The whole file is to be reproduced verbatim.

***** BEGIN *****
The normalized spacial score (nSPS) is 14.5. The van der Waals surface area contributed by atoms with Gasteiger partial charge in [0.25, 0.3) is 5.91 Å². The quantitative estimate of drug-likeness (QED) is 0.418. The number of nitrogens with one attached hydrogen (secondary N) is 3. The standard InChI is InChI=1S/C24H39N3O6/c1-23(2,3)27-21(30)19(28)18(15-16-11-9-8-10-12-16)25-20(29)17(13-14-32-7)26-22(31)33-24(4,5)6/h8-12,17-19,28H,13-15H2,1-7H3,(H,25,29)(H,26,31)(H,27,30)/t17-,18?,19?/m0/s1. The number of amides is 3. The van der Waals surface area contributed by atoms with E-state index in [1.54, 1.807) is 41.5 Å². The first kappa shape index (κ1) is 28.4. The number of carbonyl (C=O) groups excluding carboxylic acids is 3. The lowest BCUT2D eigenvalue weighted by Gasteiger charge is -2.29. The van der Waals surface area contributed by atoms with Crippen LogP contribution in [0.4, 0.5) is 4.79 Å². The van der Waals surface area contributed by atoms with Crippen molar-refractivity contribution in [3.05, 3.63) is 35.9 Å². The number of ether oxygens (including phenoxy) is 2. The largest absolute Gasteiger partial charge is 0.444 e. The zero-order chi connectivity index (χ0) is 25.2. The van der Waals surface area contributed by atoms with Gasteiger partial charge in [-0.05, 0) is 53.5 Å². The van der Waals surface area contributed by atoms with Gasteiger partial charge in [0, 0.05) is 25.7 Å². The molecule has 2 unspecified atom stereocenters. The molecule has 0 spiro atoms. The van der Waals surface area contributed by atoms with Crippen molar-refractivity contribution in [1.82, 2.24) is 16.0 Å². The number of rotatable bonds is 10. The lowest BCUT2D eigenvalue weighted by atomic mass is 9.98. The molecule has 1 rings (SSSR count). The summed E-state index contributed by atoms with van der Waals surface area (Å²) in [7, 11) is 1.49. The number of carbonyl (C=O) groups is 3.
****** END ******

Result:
The normalized spacial score (nSPS) is 14.5. The van der Waals surface area contributed by atoms with Gasteiger partial charge in [0.25, 0.3) is 5.91 Å². The quantitative estimate of drug-likeness (QED) is 0.418. The number of nitrogens with one attached hydrogen (secondary N) is 3. The standard InChI is InChI=1S/C24H39N3O6/c1-23(2,3)27-21(30)19(28)18(15-16-11-9-8-10-12-16)25-20(29)17(13-14-32-7)26-22(31)33-24(4,5)6/h8-12,17-19,28H,13-15H2,1-7H3,(H,25,29)(H,26,31)(H,27,30)/t17-,18?,19?/m0/s1. The number of amides is 3. The van der Waals surface area contributed by atoms with E-state index in [1.54, 1.807) is 41.5 Å². The first kappa shape index (κ1) is 28.4. The number of carbonyl (C=O) groups excluding carboxylic acids is 3. The lowest BCUT2D eigenvalue weighted by Gasteiger charge is -2.29. The van der Waals surface area contributed by atoms with Crippen LogP contribution in [0.4, 0.5) is 4.79 Å². The van der Waals surface area contributed by atoms with Crippen molar-refractivity contribution in [3.05, 3.63) is 35.9 Å². The number of ether oxygens (including phenoxy) is 2. The largest absolute Gasteiger partial charge is 0.444 e. The zero-order chi connectivity index (χ0) is 25.2. The van der Waals surface area contributed by atoms with Gasteiger partial charge in [-0.05, 0) is 53.5 Å². The van der Waals surface area contributed by atoms with Gasteiger partial charge in [0, 0.05) is 25.7 Å². The molecule has 2 unspecified atom stereocenters. The molecule has 0 spiro atoms. The van der Waals surface area contributed by atoms with Crippen molar-refractivity contribution in [1.82, 2.24) is 16.0 Å². The number of rotatable bonds is 10. The lowest BCUT2D eigenvalue weighted by atomic mass is 9.98. The molecule has 1 rings (SSSR count). The summed E-state index contributed by atoms with van der Waals surface area (Å²) in [7, 11) is 1.49. The number of carbonyl (C=O) groups is 3.